Advocate says such drunken drivers should be charged with child abuse.
Parents who drive drunk with children in the car should be reported for child abuse, says a child advocate.
Child Matters national manager Amanda Meynell spoke out after six cases in the past two months of parents in court for driving under the influence with kids in the car.
In the latest case, Northland mother Georgina Sheila Walters, 30, was found with an open can of bourbon and cola beside the driver's seat while driving with her 9- and 10-year-old daughters in the car.
The Whangarei District Court heard Walters was pulled over by police after she was seen swerving all over the road.
She blew 981mcg of alcohol per litre of breath, more than twice the legal limit, and told police she had drunk a bottle of wine and two beers before driving home. Walters avoided jail for her latest drink-drive offence - her third since February 2011. She was sentenced to 100 hours' community work and disqualified from driving indefinitely.
And the two young daughters remained in her care, the children's paternal grandfather Dennis Rouse said.
"They're okay as far as I know," he said.
But another family member said Walters had severe ongoing alcohol issues.
Meynell said adults who drink-drive put their children at significant risk of harm and people should speak out if they believe children are at risk or not being looked after.
"Child, Youth and Family should be informed and work with the family to ensure the children's safety," she said.
A CYF spokeswoman said the department would make some inquiries with the police next week.
AT THE WHEEL
December 31, 2012: A Northland man was convicted of drink-driving and dangerous driving for grabbing the steering wheel from his partner and pulling the handbrake while she was driving with their two young children in the car. William Penwarden was sentenced in the Whangarei District Court on charges of dangerous driving, driving with excess blood-alcohol, and threatening behaviour.
December 8, 2012: A 22-year-old disqualified driver in a car with no registration or warrant of fitness was pulled over in Oakura about 2am, with her 2-year-old daughter unrestrained in the front seat and a 5-month-old baby in the back. She had a breath-alcohol level of 528mcg.
December 18, 2012: Crystal Dawn Bond, 28, was sentenced in the Tauranga District Court to nine months' home detention for failing to stop for police, dangerous driving and driving with excess breath-alcohol. It was her third drink-driving offence and her four children, aged between 8 and 11 years, were with her .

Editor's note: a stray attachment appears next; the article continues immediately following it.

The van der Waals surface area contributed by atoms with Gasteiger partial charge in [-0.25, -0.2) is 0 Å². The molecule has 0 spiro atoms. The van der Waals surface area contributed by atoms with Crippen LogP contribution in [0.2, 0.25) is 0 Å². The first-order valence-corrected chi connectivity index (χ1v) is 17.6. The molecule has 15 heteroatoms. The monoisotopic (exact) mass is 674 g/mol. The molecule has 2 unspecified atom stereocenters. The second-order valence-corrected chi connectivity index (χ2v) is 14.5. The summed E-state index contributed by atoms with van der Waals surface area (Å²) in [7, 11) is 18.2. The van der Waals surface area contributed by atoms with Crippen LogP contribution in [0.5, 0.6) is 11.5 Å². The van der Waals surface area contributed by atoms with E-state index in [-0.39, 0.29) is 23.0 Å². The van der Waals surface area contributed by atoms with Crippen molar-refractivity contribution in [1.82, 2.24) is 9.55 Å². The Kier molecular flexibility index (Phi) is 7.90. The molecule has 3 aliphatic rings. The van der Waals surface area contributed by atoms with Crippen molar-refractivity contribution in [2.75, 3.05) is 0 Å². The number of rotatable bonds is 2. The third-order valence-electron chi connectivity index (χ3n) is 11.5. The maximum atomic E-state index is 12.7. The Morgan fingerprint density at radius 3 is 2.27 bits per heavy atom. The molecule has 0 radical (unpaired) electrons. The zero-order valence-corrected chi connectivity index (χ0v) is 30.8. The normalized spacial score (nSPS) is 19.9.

November 30, 2012: Toni Ericksen, 33, was sentenced to 12 months' home detention after pleading guilty to driving under the influence of methamphetamine, causing the death of her daughter Bryer Rose Greenwood, 12. Ericksen lost control of her car on the Kaipara Coast Highway and hit an oncoming vehicle in July 2011. Bryer's younger sister Gemma, then 8, and a pregnant passenger in the other vehicle were also injured.
November 27, 2012: Amy Kathleen Reilly, 28, was sentenced to six months of home detention after crashing into a power pole in Christchurch. She had three children in the car and recorded 1409mcg of alcohol per litre of breath.
Police say grandson, 7, behind wheel
A grandfather has been charged with being drunk while allowing his 7-year-old grandson to drive.
Tehere Maihi Maaka was the passenger in a car pulled over by police on Quona Ave in the Auckland suburb of Mt Roskill at lunchtime last Friday.
A 7-year-old was at the wheel, according to court charge sheets.
Maaka was breath-tested and, police allege, had 1059 micrograms of alcohol per litre of breath. The legal limit is 400mcg. The 49-year-old Mt Roskill storeman appeared in the Auckland District Court on Thursday.
He faces charges of drink-driving, dangerous driving and neglect of a child because it is alleged he allowed the 7-year-old to drive a car.
According to the charge sheets, Maaka has been convicted of drink-driving on two previous occasions.
Maaka's son, who declined to give his name, denied his father had allowed his young son to drive. "My father is hurting. He's going through a bad time and I'm here to support him. He did not allow my boy to drive but it's up to the court to decide who was in the wrong." The matter has been referred to Child Youth and Family.
Maaka has been remanded on bail and is due back in court next month.By Joanne Carroll Email Joanne